Last week was tough for stock markets around the world. In just two trading sessions on Wednesday and Thursday, the S&P 500 – a major market index in the US – fell by more than 5%. Closer to home, Hong Kong’s Hang Seng Index fell by 3.5% in Thursday alone, while our local market barometer, the Straits Times Index (SGX: ^STI), fell by 2.7% on the same day.
There was a rebound last Friday, but to help you keep up with the latest developments, here’s a quick summary of what might have caused the sell-off, and what you, as an investor, should do now and in the future.
What may be causing the stock market sell-off
There are a number of reasons that may have contributed towards the recent decline in stock prices. Four of those reasons were shared by my colleague Jeremy Chia in a recent article of his. Jeremy mentioned the following: (1) On-going geopolitical uncertainty related to the China-US trade war; (2) the International Monetary Fund’s recent downgrade of its global growth forecast from 3.9% to 3.7% for 2018; (3) the hike in interest rates by the Federal Reserve, the US’s central bank; and (4) Corporate-tax cuts no longer being a factor in corporate earnings growth in the US in 2019.
What to do now
Clearly, a market sell-off is not a pleasant experience. But, it should be, if you’re a net-buyer of stocks, as a decline in stock prices allows you to buy more shares on the cheap.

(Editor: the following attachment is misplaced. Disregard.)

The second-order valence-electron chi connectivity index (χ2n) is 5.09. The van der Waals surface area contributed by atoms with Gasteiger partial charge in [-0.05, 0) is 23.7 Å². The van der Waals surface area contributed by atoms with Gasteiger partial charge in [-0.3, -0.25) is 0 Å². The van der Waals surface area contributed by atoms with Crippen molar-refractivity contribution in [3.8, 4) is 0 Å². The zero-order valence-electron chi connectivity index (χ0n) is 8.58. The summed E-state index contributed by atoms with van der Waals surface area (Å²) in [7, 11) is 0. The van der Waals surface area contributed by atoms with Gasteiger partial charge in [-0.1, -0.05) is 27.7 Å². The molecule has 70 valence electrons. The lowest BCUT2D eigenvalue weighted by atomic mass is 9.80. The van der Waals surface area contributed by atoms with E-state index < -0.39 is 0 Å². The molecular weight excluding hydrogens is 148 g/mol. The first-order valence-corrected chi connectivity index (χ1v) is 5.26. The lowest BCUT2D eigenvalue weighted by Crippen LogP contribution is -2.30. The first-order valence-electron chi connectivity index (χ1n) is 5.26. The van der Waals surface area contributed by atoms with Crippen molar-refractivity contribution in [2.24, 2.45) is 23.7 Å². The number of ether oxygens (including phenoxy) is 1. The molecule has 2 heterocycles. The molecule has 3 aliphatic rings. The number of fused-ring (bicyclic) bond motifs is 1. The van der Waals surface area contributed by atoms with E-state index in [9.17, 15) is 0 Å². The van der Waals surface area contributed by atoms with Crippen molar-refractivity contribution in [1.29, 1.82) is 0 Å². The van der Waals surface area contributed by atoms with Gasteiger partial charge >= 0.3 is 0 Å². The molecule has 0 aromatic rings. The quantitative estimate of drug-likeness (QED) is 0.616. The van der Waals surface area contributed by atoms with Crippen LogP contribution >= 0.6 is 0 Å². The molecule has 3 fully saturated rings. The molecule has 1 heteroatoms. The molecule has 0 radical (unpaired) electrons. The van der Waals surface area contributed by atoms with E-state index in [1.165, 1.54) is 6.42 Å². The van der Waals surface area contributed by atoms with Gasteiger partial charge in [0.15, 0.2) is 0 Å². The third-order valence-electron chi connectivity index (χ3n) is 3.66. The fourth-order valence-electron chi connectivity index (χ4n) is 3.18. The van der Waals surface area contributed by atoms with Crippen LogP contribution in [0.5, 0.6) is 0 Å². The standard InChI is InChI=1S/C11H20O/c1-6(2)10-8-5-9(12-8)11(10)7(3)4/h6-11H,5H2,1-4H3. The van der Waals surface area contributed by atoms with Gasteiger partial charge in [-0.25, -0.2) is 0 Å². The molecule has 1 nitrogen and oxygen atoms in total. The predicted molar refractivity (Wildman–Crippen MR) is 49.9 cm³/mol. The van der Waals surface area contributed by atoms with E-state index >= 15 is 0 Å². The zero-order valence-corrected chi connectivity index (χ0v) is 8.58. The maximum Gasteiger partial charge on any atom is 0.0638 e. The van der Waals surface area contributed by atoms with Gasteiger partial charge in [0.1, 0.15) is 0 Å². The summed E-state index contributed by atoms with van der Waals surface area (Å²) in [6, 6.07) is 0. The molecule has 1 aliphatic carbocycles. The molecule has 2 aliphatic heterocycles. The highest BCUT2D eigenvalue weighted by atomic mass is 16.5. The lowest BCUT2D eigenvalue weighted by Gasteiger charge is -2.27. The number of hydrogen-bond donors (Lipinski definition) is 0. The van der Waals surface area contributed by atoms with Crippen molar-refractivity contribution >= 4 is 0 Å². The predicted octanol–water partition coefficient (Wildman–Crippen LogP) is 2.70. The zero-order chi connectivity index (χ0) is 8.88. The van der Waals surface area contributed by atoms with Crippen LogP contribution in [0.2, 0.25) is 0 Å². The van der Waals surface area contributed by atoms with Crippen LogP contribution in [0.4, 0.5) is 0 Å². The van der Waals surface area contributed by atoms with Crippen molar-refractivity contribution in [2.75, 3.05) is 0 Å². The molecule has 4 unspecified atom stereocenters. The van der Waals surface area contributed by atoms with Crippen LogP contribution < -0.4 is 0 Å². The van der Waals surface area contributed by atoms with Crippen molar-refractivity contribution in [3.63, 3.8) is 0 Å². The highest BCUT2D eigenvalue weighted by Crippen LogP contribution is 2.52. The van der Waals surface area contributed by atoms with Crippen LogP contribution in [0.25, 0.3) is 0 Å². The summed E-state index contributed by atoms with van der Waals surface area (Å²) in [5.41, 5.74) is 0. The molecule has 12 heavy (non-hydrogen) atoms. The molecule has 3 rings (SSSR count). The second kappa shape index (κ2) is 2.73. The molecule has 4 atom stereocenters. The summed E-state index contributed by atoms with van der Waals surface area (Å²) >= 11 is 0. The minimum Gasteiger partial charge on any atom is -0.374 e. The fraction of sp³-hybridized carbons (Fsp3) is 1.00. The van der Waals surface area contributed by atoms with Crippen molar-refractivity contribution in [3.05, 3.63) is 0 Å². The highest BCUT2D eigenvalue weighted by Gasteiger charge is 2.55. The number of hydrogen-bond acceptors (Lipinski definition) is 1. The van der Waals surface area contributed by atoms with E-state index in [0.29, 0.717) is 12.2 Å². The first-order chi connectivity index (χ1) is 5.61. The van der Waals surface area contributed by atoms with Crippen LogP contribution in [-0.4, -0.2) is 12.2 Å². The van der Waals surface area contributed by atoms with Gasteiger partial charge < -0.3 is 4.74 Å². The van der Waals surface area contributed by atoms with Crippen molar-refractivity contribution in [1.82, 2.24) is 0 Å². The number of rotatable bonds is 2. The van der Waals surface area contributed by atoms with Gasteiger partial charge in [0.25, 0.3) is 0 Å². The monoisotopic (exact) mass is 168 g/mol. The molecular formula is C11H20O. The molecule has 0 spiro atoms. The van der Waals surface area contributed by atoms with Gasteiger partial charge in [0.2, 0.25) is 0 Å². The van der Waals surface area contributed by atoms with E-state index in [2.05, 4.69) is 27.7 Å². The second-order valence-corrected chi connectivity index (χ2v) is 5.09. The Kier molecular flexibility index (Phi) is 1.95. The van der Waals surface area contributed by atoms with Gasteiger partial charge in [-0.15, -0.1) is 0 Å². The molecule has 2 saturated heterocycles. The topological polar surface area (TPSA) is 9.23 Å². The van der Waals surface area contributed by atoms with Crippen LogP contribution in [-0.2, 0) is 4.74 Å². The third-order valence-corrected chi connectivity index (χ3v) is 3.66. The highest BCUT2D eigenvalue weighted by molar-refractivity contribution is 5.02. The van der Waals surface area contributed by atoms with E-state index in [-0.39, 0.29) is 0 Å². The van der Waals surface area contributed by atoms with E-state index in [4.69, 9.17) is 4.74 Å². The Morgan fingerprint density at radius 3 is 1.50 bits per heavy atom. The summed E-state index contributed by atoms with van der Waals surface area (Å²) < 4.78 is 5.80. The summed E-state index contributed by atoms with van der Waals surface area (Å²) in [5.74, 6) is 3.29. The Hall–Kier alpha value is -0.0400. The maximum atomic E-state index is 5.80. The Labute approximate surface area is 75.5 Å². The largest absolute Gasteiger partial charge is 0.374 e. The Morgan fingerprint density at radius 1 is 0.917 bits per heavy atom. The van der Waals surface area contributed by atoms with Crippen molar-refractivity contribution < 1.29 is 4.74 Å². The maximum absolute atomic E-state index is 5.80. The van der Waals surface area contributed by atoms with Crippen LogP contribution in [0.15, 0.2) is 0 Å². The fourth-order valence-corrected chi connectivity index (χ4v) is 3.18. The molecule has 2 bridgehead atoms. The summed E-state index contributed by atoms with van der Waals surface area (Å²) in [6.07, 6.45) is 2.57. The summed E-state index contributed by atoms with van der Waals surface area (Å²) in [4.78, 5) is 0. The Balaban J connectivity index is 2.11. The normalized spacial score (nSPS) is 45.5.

In any case, there are actions we can take to benefit from falling stock prices. In an earlier article of mine, I shared three ways for us to remain rational in the face of a market decline: (1) Know that stocks are bound to fall from time to time; (2) have an action plan; and (3) avoid looking at share prices unnecessarily.
My colleague Chin Hui Leong also recently shared three quick but useful tips to take advantage of a stock market correction: (1) Buy a share only because you want to own more of the business, not because its price has fallen; (2) you’re not going to get the lowest share price, so act fast; and (3) investing is a marathon, not a sprint, so pace yourself.
My colleague David Kuo had a wide-ranging discussion with the chief investment officer of DBS Bank, Hou Wey Fook, during the recent market sell-off on what investors should do going forward. Topics covered during David’s chat with Wey Fook include:
(1) How high can interest rates go and could inflation be as big a problem as some have suggested?
(2) How would the the Sino-US trade dispute affect inflation?
(3) There have been numerous suggestions that the US bull market is growing long in the tooth; could the sell-off in shares be a sign that the US market has finally reached a top?
(4) Where are the best places to invest in 2019? What are the biggest concerns for 2019?
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The information provided is for general information purposes only and is not intended to be personalised investment or financial advice. Motley Fool Singapore contributor Lawrence Nga doesn’t own shares in any companies mentioned.